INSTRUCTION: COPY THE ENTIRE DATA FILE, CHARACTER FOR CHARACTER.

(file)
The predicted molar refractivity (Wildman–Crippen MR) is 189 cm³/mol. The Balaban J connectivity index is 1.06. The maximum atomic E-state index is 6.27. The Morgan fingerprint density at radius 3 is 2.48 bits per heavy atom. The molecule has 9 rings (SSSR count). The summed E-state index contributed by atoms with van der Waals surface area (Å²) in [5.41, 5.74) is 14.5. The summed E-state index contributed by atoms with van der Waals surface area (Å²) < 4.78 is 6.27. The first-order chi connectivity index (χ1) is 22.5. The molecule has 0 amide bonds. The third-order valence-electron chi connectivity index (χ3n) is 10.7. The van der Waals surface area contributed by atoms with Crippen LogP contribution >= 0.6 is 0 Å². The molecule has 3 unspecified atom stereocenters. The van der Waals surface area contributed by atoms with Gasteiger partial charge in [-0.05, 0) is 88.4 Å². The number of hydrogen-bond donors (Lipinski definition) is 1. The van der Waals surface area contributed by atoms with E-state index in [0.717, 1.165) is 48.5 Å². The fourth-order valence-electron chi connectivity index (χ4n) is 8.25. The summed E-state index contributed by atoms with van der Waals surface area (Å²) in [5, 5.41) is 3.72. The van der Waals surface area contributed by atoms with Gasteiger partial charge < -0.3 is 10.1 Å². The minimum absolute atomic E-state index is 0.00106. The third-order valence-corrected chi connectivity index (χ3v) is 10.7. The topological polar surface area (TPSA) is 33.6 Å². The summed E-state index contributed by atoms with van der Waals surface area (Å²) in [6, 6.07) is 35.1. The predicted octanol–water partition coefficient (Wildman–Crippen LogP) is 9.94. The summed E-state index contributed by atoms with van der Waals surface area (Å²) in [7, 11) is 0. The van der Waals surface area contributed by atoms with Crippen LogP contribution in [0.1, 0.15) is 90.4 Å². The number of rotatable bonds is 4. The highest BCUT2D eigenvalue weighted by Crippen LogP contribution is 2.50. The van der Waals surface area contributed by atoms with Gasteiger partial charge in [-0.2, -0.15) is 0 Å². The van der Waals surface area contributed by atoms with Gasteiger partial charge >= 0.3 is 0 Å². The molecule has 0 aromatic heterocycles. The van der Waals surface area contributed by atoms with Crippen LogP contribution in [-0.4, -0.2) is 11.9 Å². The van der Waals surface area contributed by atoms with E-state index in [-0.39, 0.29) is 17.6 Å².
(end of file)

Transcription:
The predicted molar refractivity (Wildman–Crippen MR) is 189 cm³/mol. The Balaban J connectivity index is 1.06. The maximum atomic E-state index is 6.27. The Morgan fingerprint density at radius 3 is 2.48 bits per heavy atom. The molecule has 9 rings (SSSR count). The summed E-state index contributed by atoms with van der Waals surface area (Å²) in [5.41, 5.74) is 14.5. The summed E-state index contributed by atoms with van der Waals surface area (Å²) < 4.78 is 6.27. The first-order chi connectivity index (χ1) is 22.5. The molecule has 0 amide bonds. The third-order valence-electron chi connectivity index (χ3n) is 10.7. The van der Waals surface area contributed by atoms with Crippen LogP contribution >= 0.6 is 0 Å². The molecule has 3 unspecified atom stereocenters. The van der Waals surface area contributed by atoms with Gasteiger partial charge in [-0.05, 0) is 88.4 Å². The number of hydrogen-bond donors (Lipinski definition) is 1. The van der Waals surface area contributed by atoms with E-state index in [0.717, 1.165) is 48.5 Å². The fourth-order valence-electron chi connectivity index (χ4n) is 8.25. The summed E-state index contributed by atoms with van der Waals surface area (Å²) in [5, 5.41) is 3.72. The van der Waals surface area contributed by atoms with Gasteiger partial charge < -0.3 is 10.1 Å². The minimum absolute atomic E-state index is 0.00106. The third-order valence-corrected chi connectivity index (χ3v) is 10.7. The topological polar surface area (TPSA) is 33.6 Å². The summed E-state index contributed by atoms with van der Waals surface area (Å²) in [6, 6.07) is 35.1. The predicted octanol–water partition coefficient (Wildman–Crippen LogP) is 9.94. The summed E-state index contributed by atoms with van der Waals surface area (Å²) in [7, 11) is 0. The van der Waals surface area contributed by atoms with Crippen LogP contribution in [0.1, 0.15) is 90.4 Å². The number of rotatable bonds is 4. The highest BCUT2D eigenvalue weighted by Crippen LogP contribution is 2.50. The van der Waals surface area contributed by atoms with Gasteiger partial charge in [-0.2, -0.15) is 0 Å². The van der Waals surface area contributed by atoms with Gasteiger partial charge >= 0.3 is 0 Å². The molecule has 0 aromatic heterocycles. The van der Waals surface area contributed by atoms with Crippen LogP contribution in [-0.4, -0.2) is 11.9 Å². The van der Waals surface area contributed by atoms with E-state index in [-0.39, 0.29) is 17.6 Å².